Preparing future scientists and engineers
About 500 educators gathered in Costa Mesa this week to address ways to introduce science, technology, engineering and mathematics, so-called STEM education, to preschoolers.
The Early Childhood STEM Conference, held from Thursday to Saturday at the Hilton Orange County, aims to show educators from across the state that it’s possible to teach young children about science and technology.
It’s all part of an effort to reduce the nation’s shortage of qualified candidates for math- and science-based fields.
The conference is a partnership among the Children’s Center at the California Institute of Technology, the Children and Families Commission of Orange County and the nonprofit THINK Together, said THINK Together spokesman Tony Dodero.
THINK Together works with schools, including those in Costa Mesa, to provide early-childhood education for low-income families, said Dodero, a former Daily Pilot editor.
For the past three years, Caltech has hosted the conference, but this year it came to Orange County in partnership with THINK Together and the Children and Families Commission.
The goal was to show early-childhood educators how to teach STEM through different methods.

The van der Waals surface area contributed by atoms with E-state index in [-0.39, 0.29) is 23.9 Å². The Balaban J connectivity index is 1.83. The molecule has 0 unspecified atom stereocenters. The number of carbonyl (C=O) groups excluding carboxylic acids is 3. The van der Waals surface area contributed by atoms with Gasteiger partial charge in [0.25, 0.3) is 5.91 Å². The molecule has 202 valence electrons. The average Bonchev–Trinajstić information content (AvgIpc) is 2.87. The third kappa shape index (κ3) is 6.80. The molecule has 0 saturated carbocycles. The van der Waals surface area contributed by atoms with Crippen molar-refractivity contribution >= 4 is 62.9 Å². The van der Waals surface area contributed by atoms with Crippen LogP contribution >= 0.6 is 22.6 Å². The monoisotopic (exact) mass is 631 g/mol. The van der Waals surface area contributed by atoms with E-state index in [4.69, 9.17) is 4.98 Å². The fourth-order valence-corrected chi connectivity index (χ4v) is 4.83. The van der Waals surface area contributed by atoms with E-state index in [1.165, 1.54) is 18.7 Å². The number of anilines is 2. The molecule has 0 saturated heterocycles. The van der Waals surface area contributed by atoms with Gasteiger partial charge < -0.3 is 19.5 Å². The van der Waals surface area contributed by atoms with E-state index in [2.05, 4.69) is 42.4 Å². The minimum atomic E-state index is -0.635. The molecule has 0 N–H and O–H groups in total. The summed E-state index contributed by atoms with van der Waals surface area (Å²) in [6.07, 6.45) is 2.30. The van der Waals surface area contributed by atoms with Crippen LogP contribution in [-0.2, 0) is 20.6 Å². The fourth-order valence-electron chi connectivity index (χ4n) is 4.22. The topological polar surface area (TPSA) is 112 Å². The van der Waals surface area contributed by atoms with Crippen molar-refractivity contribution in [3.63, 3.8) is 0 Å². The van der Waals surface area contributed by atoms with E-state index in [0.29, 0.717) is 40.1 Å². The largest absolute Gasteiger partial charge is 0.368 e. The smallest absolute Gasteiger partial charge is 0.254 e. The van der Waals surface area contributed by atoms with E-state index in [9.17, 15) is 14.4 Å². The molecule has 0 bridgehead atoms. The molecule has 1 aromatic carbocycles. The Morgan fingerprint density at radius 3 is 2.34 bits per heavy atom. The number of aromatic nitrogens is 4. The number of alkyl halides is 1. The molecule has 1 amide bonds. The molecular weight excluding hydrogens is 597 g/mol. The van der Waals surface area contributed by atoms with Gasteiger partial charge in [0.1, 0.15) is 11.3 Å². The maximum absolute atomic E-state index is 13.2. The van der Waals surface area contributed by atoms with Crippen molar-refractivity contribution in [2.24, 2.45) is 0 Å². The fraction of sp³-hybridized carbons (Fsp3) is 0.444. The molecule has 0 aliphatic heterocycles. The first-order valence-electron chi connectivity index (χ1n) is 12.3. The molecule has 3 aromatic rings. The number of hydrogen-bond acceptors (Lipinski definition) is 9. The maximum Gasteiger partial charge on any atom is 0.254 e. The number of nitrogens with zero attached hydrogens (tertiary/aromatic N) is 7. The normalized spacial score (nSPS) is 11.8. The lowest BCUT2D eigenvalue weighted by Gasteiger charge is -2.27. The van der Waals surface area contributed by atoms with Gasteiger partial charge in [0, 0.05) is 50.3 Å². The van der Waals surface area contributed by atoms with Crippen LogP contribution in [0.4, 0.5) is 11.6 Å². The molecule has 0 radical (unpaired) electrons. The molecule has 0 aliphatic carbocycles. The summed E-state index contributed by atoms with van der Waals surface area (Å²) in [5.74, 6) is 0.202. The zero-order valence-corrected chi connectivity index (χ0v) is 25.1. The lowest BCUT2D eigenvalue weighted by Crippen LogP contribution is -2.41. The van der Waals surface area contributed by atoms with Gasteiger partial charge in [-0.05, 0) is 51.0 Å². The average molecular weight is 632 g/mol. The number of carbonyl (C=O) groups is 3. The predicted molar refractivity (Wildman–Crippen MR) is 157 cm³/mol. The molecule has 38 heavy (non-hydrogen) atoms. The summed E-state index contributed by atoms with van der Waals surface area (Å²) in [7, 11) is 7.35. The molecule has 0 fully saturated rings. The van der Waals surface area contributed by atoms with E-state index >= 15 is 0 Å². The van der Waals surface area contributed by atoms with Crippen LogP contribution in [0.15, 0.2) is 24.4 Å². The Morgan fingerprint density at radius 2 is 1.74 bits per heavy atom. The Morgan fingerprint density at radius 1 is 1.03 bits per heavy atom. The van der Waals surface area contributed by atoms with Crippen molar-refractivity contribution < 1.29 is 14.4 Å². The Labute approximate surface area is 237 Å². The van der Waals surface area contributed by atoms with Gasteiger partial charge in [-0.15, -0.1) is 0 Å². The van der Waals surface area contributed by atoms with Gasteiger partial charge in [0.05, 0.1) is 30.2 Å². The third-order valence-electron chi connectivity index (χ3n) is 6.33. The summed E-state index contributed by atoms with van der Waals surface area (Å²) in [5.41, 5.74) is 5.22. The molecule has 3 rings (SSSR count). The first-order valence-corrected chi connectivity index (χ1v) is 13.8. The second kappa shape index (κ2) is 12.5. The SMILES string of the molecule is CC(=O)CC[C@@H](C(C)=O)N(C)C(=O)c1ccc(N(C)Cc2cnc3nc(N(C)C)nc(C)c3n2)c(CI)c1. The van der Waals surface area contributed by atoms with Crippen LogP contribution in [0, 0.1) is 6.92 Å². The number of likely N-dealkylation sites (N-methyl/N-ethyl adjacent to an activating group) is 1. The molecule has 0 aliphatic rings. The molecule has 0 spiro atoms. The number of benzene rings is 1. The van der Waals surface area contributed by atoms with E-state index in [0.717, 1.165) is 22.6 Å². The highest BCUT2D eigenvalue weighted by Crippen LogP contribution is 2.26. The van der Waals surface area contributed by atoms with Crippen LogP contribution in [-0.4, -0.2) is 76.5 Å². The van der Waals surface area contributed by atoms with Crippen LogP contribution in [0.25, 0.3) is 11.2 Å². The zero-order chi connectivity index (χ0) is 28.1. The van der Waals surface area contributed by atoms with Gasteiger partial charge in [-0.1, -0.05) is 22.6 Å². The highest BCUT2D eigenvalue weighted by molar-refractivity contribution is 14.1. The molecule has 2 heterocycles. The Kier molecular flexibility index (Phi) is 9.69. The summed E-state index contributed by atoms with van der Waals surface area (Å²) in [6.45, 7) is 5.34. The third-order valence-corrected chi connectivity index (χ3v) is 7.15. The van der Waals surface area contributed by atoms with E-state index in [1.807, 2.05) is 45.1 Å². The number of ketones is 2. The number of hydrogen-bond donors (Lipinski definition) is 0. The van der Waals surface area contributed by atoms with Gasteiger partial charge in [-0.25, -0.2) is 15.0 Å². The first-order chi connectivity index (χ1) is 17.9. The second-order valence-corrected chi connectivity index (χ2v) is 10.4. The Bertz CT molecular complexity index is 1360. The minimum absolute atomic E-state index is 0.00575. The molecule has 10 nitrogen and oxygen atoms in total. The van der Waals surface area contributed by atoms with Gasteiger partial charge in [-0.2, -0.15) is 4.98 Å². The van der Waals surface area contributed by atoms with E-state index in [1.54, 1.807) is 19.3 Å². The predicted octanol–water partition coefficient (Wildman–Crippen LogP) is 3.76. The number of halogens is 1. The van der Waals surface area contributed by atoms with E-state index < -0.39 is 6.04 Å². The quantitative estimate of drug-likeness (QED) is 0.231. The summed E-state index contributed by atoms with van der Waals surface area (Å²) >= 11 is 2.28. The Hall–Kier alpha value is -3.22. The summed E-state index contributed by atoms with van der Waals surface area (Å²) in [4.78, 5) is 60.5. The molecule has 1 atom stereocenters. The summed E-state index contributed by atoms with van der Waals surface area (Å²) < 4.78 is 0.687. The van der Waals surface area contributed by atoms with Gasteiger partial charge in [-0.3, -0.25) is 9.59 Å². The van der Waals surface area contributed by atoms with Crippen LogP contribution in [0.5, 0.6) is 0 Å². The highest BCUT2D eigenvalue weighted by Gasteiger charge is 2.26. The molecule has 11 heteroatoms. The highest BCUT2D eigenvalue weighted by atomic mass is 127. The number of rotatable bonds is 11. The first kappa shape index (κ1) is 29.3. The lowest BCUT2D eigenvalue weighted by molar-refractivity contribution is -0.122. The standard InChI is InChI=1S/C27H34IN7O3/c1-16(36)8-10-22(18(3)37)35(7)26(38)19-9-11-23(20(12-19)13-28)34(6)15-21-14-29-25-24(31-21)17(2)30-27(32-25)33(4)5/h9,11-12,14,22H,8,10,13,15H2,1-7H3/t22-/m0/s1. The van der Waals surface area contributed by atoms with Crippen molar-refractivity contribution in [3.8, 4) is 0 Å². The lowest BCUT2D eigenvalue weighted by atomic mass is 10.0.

“We know children learn through play, and we are masters at social and emotional development, but we need to focus on science, technology, engineering and mathematics,” said Susan Wood, executive director of the Children’s Center. “The conference is designed to focus their intention on providing science, engineering, technology and math opportunities through play.”
For example, students can learn about physics through games using ramps and pathways, she said.
Or they could learn about balance through block building or chemistry through cooking.
The conference featured a lab area where teachers could see firsthand how they can incorporate the methods in their classrooms.
“Early math education builds a foundation for high school,” Wood said. “Once you build a skill set, it becomes better and better. You start them behind and they never catch up. Math alone can stop a young person from succeeding in college.”
For the past 14 years, the Children’s Center has provided preschoolers of Caltech staff, professors and students with an education that incorporates STEM-based learning, Wood said.
“We speak every day, but we teach math as if it happens here and there,” Wood said. “And we want them to know that it’s everywhere, and we want to keep children’s sense of wonder alive.”
Wood said the United States is behind other nations in science and engineering, and President Obama has made it a priority to introduce STEM-based education at an early age and to encourage students to specialize in these fields in an effort to compete.
“We’re losing our edge in a worldwide market,” she said.
Elaine Coggins, the Anaheim City School District’s director of early-childhood education, said the conference is a great way of keeping up to date on STEM approaches.
“Our 3- and 4-year-olds are very capable of learning science and math, and this is the world they were born into,” Coggins said. “It’s a world of cellphones and iPads, and they need to be ready for that. We live in a country, and a world, that’s very hungry for scientists and engineers to see us into the future.”
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